Wednesday * November 26th 2014

Trials underway in Iran for Baha’i educators; ‘Education Under Fire’ campaign launches with open letter from Nobel laureates

The release of an open letter from two Nobel Peace Prize winners regarding the Baha’i Institute for Higher Education coincided with the first round of trials for imprisoned staff members of the beleaugured Institute.

Laureates Archbishop Desmond Tutu and East Timor President Jose Ramos-Horta called for an end to education discrimination in Iran in a Huffington Post homepage article titled “Iran’s War Against Knowledge – An Open Letter to the International Academic Community.” Meanwhile, three separate trials were underway in Iran’s Revolutionary court for seven Baha’i educators currently behind bars for making higher education possible for youth denied access to university because of their religious beliefs. Read more.

The open letter by the Nobel laureates is part of a new initiative called “Education Under Fire,” which is kicking off just as the academic semester gets into full swing.

The “Education Under Fire” campaign includes:

  1. A website [http://www.educationunderfire.com/] where visitors can sign on to the Laureates’ letter and invite their networks to do the same.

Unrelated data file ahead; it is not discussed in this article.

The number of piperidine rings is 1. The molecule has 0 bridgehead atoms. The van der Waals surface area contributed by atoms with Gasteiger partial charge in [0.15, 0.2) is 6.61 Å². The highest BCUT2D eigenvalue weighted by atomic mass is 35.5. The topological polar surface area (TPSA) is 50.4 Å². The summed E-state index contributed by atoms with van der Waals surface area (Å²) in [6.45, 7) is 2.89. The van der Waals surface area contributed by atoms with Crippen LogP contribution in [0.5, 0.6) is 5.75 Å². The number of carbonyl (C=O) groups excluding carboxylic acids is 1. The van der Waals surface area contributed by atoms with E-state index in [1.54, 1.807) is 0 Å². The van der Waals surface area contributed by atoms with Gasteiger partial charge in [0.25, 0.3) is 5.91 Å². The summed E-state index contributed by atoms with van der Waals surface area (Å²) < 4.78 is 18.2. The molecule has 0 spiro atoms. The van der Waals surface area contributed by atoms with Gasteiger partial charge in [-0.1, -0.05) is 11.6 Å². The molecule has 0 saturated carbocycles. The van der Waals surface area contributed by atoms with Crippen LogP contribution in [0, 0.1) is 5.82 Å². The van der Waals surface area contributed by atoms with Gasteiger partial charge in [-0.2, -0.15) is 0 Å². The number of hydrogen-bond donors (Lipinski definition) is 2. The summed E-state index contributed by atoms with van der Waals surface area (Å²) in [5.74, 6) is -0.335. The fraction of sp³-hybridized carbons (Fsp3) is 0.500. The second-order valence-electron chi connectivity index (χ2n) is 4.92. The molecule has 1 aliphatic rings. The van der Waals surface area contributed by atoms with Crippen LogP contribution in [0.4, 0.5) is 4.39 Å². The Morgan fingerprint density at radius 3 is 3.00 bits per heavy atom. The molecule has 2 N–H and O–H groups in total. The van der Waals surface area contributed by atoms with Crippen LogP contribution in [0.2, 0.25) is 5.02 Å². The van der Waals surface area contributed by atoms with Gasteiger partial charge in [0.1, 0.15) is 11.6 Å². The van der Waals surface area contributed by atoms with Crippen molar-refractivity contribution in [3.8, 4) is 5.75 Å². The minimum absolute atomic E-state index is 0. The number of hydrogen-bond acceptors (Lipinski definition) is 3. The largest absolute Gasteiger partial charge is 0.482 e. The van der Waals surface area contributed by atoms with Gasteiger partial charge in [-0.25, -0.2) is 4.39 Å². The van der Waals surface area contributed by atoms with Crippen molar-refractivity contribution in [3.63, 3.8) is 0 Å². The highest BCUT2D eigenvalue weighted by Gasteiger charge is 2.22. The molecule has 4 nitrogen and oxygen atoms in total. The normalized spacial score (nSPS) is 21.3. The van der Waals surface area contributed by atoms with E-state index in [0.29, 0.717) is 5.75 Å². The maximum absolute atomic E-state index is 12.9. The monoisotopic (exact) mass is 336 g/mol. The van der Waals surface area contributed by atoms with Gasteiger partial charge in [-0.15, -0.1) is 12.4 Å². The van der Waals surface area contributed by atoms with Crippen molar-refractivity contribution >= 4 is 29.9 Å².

2. A 30-minute documentary about the Institute, trailers of which can be watched on the website and feature actor Rainn Wilson, President Ramos-Horta, and prominent Iranian academics, human rights attorneys and activists such as Hamid Dabashi.
  3. A series of screenings on college campuses around the country, starting with Columbia University in late October. Each screening will be accompanied with a group discussion led by experts in human rights, education and Iran.

The timing, setting and nature of the initiatives are expected to raise the interest of university administrators and campus newspapers about what’s going on with higher education in Iran and to give a sense of urgency to the work of students, faculty, staff and alumni to increase awareness in their campus communities.

Given that the Tutu/Ramos-Horta letter is addressed to the international academic community, anyone who is connected to places of higher education has a meaningful role to play in sharing the document with professors and university leaders.

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